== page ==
Irish smuggling30th March 2022
From Report relating to frauds in the Customs, 1733, Appendix, pp. 634-5.
By Letter dated in December and January 1731, from the Officers at Falmouth. 15.
The Commissioners received Notice of the Seizure of 233lb. of Tobacco, and a considerable Quantity of other Goods out of the Sarah Sloop, Samuel Pascoe Master, from Guernsey; as also the said Sloop, which Goods have been since condemned, and the Sloop burnt for importing Brandy that was seized with the Tobacco and other Goods.
By Letter, dated 27 April 1732, from the Officers at Fowy. 16.
The Commissioners received an Account of the Seizure of 2,946lb. of Leaf Tobacco and 78lb. in Rolls, with other Goods out of the Patience Sloop, George Leigh Master, a noted Smuggler, from Guernsey; which Tobacco is since condemned: And this is one of the Sloops mentioned in the foregoing Letter from Capt. Ashe, who makes it a constant Practice to run such Goods from Guernsey.
Extract of a Letter dated 28 April 1732, from Captain Ashe, Commander of the Custom House Sloop at Dartmouth, to the Solicitor of the Customs. 17.
There are about 25 Sail of Vessels which are about Twelve or Fourteen Tons each, betwixt Plymouth and the Land's End, that make it a constant Practice to go over to Guernsey, and bring over Tea, Brandy, Rum, Tobacco, Soap, Cloth, Wine, and other Goods, and run it ashore, in Defiance of all Officers, having 80 or 100 Men well armed to assist them at Half an Hour's Warning, who will land a Cargo in an Hour or Two; and they are always provided with Horses to carry it into the Country; so that it is impossible to take them when Bulk has been broken; and the have delared they will claim every Thing that is seized.
By Letter, dated 28 April 1732, from the Officers at Leverpoole. 18.
The Commissioners received an Account, that the King's Boat at Youghall in Ireland had brought in the Elinor Brigantine of Waterford, Joseph Fagan Master, who was found hovering on the Coast with 53 Trusses containing 70 cwt. of Tobacco, being Part of a larger Quantity with which this Vessel cleared out at Leverpoole for Bilboa in Spain, the remainder being supposed to be Run; whereupon the Commissioners directed the Payment of the Debenture to be stopped, until they could get a further account of this Fraud from the Commissioners of the Revenue at Dublin, to whom a Letter was wrote for that Purpose, and by Three Affidavits sent by them, there appeared very strong Circumstances to suspect the said Tobacco was landed in Ireland, but not sufficient to forfeit the Debentures; wherefore the Commissioners here wrote again to the Commissioners at Dublin, desiring them to get the further Proofs, which the Solicitor was of Opinion were necessary, and the Officers at Leverpoole directed to continue a Stop on the Debentures; and the Board are in Expectation of gaining fuller Evidence of the Fraud.
By an Information received in June 1732 from Robert Nash. No. 19
Ten thousand Four hundred and Three Pounds of Tobacco shipped at Leverpoole for Guernsey, was fraudulently landed in Ireland; whereupon a Prosecution was commenced against the Exporter, for Repayment of the Drawback, amounting to £228.0.2½, and for double that Sum, which by law was forfeited; but the Evidence having withdrawn himself, the Cause could not go on.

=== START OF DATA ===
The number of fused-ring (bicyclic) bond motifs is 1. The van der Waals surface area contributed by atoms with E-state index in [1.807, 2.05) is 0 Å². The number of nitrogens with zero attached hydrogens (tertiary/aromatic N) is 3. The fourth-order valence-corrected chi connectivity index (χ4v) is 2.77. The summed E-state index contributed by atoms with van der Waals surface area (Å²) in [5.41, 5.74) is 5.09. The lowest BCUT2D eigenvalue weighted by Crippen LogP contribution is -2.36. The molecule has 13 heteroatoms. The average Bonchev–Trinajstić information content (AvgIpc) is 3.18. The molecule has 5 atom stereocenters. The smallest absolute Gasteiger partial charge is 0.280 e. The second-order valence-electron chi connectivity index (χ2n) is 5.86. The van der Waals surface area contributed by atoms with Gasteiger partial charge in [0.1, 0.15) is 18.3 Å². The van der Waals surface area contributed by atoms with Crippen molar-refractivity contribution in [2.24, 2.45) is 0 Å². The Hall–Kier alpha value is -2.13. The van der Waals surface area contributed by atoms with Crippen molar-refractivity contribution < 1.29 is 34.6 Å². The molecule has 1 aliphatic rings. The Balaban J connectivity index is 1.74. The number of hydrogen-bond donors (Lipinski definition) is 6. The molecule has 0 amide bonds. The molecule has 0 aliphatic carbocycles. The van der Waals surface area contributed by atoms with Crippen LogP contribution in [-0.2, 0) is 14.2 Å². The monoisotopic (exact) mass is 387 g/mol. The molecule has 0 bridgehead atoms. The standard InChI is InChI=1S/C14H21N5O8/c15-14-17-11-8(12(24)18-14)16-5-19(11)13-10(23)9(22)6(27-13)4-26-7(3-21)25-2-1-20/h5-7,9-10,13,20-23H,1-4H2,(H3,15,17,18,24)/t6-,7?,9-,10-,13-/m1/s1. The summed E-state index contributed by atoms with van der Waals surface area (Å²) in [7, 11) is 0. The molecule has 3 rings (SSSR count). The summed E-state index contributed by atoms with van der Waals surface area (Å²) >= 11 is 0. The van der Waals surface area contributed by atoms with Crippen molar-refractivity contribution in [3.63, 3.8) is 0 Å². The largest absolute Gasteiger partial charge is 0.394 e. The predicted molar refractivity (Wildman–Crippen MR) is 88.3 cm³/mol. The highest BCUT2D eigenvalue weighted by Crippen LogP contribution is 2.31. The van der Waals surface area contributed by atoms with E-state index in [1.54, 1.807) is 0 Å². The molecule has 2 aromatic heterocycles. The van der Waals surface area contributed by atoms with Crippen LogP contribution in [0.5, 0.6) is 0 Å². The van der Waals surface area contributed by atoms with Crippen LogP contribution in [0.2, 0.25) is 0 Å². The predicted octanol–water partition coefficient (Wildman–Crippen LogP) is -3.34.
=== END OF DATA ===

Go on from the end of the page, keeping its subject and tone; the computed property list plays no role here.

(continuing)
By a Letter, dated 28 July 1732 from the Officers of Penzance. 20
The Commissioners received Proofs, that Goods were run out of the Mary, one Richard Richards Master, who was supposed to come from Guernsey; upon which the Officers seized the whole Cargo, consisting of 7,336lb. of Tobacco, and Brandy, which are since condemned.
By Letter, dated 18th November 1732, from Falmouth. No. 23
The Commissioners received an Account from Falmouth, of the Seizure of 4,673 Pounds of Tobacco and other Goods, out of the William, an open boat, Samuel Pascoe Master, from Guernsey, which has been condemned.
By Letter, dated 7 January 1732, from the Officers at Dartmouth. 24.
The Commissioners received an Account, that Capt. Ash had brought in the Ann and Jane Sloop, of about 12 Tons Burthen, laden with 12 Bags, containing 1,380 Pounds of Tobacco and other Goods, from Guernsey. This Vessel was found at Anchor in Start Bay, within a quarter of a Mile from the Shore, near the Place where lay at Anchor, had he not been prevented by the Captain; and there being Proof of an intended Fraud, the Goods were condemned.
The Captain brought in, at the same Time, the Dolphin Sloop, Burthen 50 Tons, James Sullivan pretended Master, but last from Guernsey, laden with 90 Bags of Tobacco, and a considerable Quantity of other Goods: this Sloop was found at an Anchor in Start Bay, about Half a Mile from the Shore; and the Officer learnt, that one Bell was Master of her, who was left behind at Fowey, in order to be ready, with Men and Horses, to take the Goods on Shore when the Sloop should arrive on that Coast; and that this Sullivan was an old Smuggler on the Cornish Coast; and there were Two Men brought over in this Sloop, who ran away before the Captain came up with her, for fear he should know them. The Circumstances were very strong Reasons to suspect a Fraud; but the Officers not being able to get sufficient Proof of breaking Bulk, the Commissioners, upon advising with their Solicitor, ordered the Sloop and Goods to be discharged, upon the Master's giving a Bond not to land the Goods in this Kingdom.
See Cullen, Louis, 'Smuggling on the Galway and Mayo coasts. 1790s-1820s: the Guernsey connection and its aftermath', Journal of the Galway Arch. & Hist. Soc., 69 (2017), pp. 99-120.